Chapter 23 Summary
The day arrives on which Henry is to return to the front. His train leaves at midnight so he sends the porter down to the station to hold a seat for him. It is dark, cold, and misty. He goes to a wine shop and waits inside. He sees Catherine wearing a long cape and felt hat. They walk down to the cathedral square, where they see a soldier and woman huddled together with a cape wrapped around them. Henry makes note that they are just like Catherine and him, but Catherine disagrees, stating that no one is like them. She does not say this happily. They walk around the square, stopping by a leather goods shop and looking at ski gear. They talk of going skiing some time.
Henry stops at an armourer’s shop to buy a pistol to fit in the holster he is required to wear around town. He finds one that is adequate and buys extra clips and cartridges. He feels sufficiently armed now. He notices tiny mirrors set in wood. He asks the saleswoman what they are, and she tells him that they are used to attract larks by hunters. Catherine comments on the ingenuity of the Italians.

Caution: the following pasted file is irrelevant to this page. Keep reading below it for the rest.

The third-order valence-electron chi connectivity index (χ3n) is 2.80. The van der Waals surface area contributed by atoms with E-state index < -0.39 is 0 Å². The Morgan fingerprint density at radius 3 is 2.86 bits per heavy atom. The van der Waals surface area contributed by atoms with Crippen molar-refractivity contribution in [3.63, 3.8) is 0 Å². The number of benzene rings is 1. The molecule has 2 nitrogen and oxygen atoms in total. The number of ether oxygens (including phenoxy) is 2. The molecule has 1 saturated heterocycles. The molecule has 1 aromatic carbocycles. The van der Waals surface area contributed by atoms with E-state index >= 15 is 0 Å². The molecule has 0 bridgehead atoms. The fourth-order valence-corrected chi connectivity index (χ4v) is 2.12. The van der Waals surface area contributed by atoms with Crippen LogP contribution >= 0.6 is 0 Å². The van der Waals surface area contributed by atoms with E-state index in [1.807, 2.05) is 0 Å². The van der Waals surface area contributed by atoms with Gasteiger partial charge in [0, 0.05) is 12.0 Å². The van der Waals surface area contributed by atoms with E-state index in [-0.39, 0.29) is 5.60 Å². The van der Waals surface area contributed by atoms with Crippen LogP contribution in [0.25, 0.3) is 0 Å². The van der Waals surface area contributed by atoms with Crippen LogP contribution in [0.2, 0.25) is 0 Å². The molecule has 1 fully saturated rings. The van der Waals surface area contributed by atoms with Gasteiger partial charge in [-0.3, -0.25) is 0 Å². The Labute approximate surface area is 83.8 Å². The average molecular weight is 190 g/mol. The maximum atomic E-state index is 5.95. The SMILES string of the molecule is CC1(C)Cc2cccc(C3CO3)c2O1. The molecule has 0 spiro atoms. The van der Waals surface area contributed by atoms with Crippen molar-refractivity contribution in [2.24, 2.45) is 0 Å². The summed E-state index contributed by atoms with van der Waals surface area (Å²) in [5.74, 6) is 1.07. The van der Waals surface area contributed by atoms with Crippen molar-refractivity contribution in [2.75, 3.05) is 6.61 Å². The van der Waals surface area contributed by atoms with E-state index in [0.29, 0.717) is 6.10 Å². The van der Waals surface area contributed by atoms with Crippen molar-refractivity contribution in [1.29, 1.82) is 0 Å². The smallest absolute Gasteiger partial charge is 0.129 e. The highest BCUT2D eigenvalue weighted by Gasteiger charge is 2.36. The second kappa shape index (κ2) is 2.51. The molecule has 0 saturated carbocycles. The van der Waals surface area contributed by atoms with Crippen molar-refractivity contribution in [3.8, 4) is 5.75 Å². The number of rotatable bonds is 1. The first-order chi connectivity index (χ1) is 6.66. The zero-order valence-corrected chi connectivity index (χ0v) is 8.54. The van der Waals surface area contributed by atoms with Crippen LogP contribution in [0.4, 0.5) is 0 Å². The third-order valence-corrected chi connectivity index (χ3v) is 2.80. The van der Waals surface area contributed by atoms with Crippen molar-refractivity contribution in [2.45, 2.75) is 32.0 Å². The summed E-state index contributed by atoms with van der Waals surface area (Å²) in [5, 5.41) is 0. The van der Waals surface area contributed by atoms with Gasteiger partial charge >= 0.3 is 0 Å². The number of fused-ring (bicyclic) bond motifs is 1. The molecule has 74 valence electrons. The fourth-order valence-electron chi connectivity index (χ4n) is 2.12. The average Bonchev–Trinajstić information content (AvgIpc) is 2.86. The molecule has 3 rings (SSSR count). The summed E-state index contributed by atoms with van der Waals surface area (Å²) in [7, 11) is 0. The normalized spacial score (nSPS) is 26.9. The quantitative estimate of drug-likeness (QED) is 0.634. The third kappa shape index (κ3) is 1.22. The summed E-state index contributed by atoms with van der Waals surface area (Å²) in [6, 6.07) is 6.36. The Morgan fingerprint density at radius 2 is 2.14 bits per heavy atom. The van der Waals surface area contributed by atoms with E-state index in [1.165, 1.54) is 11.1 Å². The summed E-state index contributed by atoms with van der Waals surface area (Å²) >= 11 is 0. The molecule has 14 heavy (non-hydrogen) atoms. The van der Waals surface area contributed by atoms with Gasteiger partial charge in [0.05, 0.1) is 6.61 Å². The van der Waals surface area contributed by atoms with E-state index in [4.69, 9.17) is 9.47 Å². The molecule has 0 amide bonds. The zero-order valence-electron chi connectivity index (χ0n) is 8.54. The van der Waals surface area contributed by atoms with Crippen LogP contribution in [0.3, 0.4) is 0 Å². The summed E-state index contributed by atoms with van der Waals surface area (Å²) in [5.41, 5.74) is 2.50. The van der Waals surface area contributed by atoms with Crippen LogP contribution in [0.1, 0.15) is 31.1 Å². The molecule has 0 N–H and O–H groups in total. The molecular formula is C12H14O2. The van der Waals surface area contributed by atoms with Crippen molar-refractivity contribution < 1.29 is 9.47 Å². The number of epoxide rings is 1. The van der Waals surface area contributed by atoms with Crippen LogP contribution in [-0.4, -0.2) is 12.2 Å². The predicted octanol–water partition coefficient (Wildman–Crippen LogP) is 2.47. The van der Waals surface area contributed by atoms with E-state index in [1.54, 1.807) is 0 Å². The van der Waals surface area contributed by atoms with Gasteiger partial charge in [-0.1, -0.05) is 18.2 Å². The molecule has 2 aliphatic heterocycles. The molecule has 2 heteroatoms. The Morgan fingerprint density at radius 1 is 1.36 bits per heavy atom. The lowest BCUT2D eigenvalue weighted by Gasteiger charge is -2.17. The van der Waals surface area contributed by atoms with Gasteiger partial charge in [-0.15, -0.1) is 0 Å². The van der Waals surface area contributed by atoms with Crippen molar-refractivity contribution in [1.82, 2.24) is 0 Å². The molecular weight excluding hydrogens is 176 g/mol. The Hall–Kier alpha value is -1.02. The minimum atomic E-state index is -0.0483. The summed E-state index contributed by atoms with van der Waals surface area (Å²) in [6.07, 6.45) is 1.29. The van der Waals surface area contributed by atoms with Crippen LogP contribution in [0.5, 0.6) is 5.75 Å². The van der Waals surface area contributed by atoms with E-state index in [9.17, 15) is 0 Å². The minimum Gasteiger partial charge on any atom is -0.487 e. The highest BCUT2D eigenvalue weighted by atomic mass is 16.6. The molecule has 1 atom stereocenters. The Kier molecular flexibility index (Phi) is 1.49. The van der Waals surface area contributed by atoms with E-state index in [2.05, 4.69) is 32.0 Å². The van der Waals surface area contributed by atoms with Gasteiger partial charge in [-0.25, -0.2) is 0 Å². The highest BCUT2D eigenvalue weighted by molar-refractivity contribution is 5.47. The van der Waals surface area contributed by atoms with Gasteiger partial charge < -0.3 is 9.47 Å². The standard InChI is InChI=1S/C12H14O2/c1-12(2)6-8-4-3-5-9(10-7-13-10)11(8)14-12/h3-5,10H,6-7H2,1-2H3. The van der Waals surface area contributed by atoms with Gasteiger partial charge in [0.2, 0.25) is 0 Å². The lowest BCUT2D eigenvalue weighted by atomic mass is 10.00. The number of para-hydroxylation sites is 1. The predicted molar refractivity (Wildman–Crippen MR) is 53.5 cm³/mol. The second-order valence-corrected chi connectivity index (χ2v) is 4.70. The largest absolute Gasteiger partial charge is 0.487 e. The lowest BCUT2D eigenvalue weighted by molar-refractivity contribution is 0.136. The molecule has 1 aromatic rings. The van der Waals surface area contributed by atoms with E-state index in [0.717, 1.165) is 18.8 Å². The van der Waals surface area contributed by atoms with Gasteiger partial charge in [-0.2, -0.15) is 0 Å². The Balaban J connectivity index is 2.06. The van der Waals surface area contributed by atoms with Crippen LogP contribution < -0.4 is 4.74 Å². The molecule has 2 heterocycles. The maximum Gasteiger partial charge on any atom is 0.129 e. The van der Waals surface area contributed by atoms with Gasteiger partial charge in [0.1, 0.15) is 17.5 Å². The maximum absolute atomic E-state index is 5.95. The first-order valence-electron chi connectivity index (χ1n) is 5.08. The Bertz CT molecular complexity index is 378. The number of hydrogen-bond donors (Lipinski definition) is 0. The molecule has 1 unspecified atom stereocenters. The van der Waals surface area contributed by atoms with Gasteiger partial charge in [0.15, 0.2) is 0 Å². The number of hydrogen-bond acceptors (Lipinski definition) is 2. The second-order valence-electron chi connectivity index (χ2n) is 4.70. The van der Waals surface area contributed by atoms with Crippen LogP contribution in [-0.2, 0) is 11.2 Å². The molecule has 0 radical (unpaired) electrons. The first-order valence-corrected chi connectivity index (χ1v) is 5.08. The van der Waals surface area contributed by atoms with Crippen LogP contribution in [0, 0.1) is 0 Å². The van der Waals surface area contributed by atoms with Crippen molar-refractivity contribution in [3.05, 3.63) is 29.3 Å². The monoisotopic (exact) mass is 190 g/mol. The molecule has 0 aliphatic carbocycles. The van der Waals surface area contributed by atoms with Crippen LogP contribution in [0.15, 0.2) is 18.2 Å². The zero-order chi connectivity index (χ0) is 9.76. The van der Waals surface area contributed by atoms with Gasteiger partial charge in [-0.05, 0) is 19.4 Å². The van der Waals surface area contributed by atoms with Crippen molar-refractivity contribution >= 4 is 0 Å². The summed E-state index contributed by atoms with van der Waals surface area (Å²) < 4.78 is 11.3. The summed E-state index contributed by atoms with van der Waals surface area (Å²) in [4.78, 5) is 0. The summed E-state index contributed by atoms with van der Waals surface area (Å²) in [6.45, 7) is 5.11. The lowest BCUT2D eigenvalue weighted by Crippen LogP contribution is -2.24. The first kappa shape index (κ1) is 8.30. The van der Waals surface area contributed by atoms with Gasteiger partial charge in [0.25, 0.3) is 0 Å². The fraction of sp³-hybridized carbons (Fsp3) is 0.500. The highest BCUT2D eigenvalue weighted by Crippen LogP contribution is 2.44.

Continuing their walk, they huddle against a wall, with Catherine’s cape wrapped around them. Henry suggests they go someplace. They go to a hotel across from the train station. Catherine, uncomfortable about showing up at a hotel without any luggage, stops to buy a nightgown. At the hotel the manager shows them to a room decorated in red plush. Catherine says she never felt like a whore before. Henry tells her that she is not a whore. She knows that she is not, but it is not nice to feel like one. Soon she says that she feels like a “good girl” again. They have dinner brought up to their room. Catherine, looking at their sumptuous food and the luxuriant furnishings, says that vice is a wonderful thing; people who go in for it have good taste about it. Drinking wine, Catherine says that such drink gave her father gout, but Henry does not have to worry about ever meeting him. She asks Henry about his father. Henry says he has only a step-father, and Catherine doesn’t have to worry about meeting him either.
Henry asks Catherine where she will have the baby. She is not sure, but she will look for the best place she can find. She tells him not to worry, that they may have several babies before the war is over. She promises to write to him often, making her letters confusing enough that they will be private from the censors. Catherine promises Henry that they will have a fine home when he gets back from the front. She hopes he will not have a major injury. Henry tells her that they have to go. Catherine tells him to go first.